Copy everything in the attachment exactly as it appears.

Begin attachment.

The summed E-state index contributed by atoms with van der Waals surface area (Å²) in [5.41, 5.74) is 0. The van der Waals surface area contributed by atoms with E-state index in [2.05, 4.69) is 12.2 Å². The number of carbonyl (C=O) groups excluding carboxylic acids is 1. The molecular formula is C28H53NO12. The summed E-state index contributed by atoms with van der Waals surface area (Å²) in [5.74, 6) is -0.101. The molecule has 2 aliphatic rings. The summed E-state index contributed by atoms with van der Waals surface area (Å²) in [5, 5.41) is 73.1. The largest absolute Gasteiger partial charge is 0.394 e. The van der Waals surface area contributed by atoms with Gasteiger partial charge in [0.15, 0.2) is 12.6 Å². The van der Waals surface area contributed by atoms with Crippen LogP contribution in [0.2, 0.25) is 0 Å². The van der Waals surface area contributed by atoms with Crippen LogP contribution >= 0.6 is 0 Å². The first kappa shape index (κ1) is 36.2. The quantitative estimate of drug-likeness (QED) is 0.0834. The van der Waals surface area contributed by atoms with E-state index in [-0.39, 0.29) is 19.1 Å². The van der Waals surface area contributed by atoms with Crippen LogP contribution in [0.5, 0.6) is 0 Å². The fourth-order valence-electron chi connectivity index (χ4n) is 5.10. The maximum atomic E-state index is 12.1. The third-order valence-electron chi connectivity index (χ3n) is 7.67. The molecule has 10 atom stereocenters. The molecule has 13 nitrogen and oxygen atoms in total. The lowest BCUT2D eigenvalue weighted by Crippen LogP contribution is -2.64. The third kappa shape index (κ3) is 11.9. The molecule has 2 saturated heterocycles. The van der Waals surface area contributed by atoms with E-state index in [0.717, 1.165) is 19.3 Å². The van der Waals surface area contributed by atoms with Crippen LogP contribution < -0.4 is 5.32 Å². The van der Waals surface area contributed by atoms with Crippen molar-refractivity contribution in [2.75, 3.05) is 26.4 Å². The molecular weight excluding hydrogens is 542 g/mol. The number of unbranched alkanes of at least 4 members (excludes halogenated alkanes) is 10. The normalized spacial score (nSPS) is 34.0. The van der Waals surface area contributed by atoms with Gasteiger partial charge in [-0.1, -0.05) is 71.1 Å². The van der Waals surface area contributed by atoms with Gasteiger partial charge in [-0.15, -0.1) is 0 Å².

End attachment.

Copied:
The summed E-state index contributed by atoms with van der Waals surface area (Å²) in [5.41, 5.74) is 0. The van der Waals surface area contributed by atoms with E-state index in [2.05, 4.69) is 12.2 Å². The number of carbonyl (C=O) groups excluding carboxylic acids is 1. The molecular formula is C28H53NO12. The summed E-state index contributed by atoms with van der Waals surface area (Å²) in [5.74, 6) is -0.101. The molecule has 2 aliphatic rings. The summed E-state index contributed by atoms with van der Waals surface area (Å²) in [5, 5.41) is 73.1. The largest absolute Gasteiger partial charge is 0.394 e. The van der Waals surface area contributed by atoms with Gasteiger partial charge in [0.15, 0.2) is 12.6 Å². The van der Waals surface area contributed by atoms with Crippen LogP contribution in [0.2, 0.25) is 0 Å². The van der Waals surface area contributed by atoms with Crippen LogP contribution >= 0.6 is 0 Å². The first kappa shape index (κ1) is 36.2. The quantitative estimate of drug-likeness (QED) is 0.0834. The van der Waals surface area contributed by atoms with E-state index in [-0.39, 0.29) is 19.1 Å². The van der Waals surface area contributed by atoms with Crippen LogP contribution in [0.5, 0.6) is 0 Å². The fourth-order valence-electron chi connectivity index (χ4n) is 5.10. The maximum atomic E-state index is 12.1. The third-order valence-electron chi connectivity index (χ3n) is 7.67. The molecule has 10 atom stereocenters. The molecule has 13 nitrogen and oxygen atoms in total. The lowest BCUT2D eigenvalue weighted by Crippen LogP contribution is -2.64. The third kappa shape index (κ3) is 11.9. The molecule has 2 saturated heterocycles. The van der Waals surface area contributed by atoms with E-state index in [0.717, 1.165) is 19.3 Å². The van der Waals surface area contributed by atoms with Crippen LogP contribution < -0.4 is 5.32 Å². The van der Waals surface area contributed by atoms with Crippen molar-refractivity contribution in [2.75, 3.05) is 26.4 Å². The molecular weight excluding hydrogens is 542 g/mol. The number of unbranched alkanes of at least 4 members (excludes halogenated alkanes) is 10. The normalized spacial score (nSPS) is 34.0. The van der Waals surface area contributed by atoms with Gasteiger partial charge in [-0.1, -0.05) is 71.1 Å². The van der Waals surface area contributed by atoms with Gasteiger partial charge in [-0.15, -0.1) is 0 Å².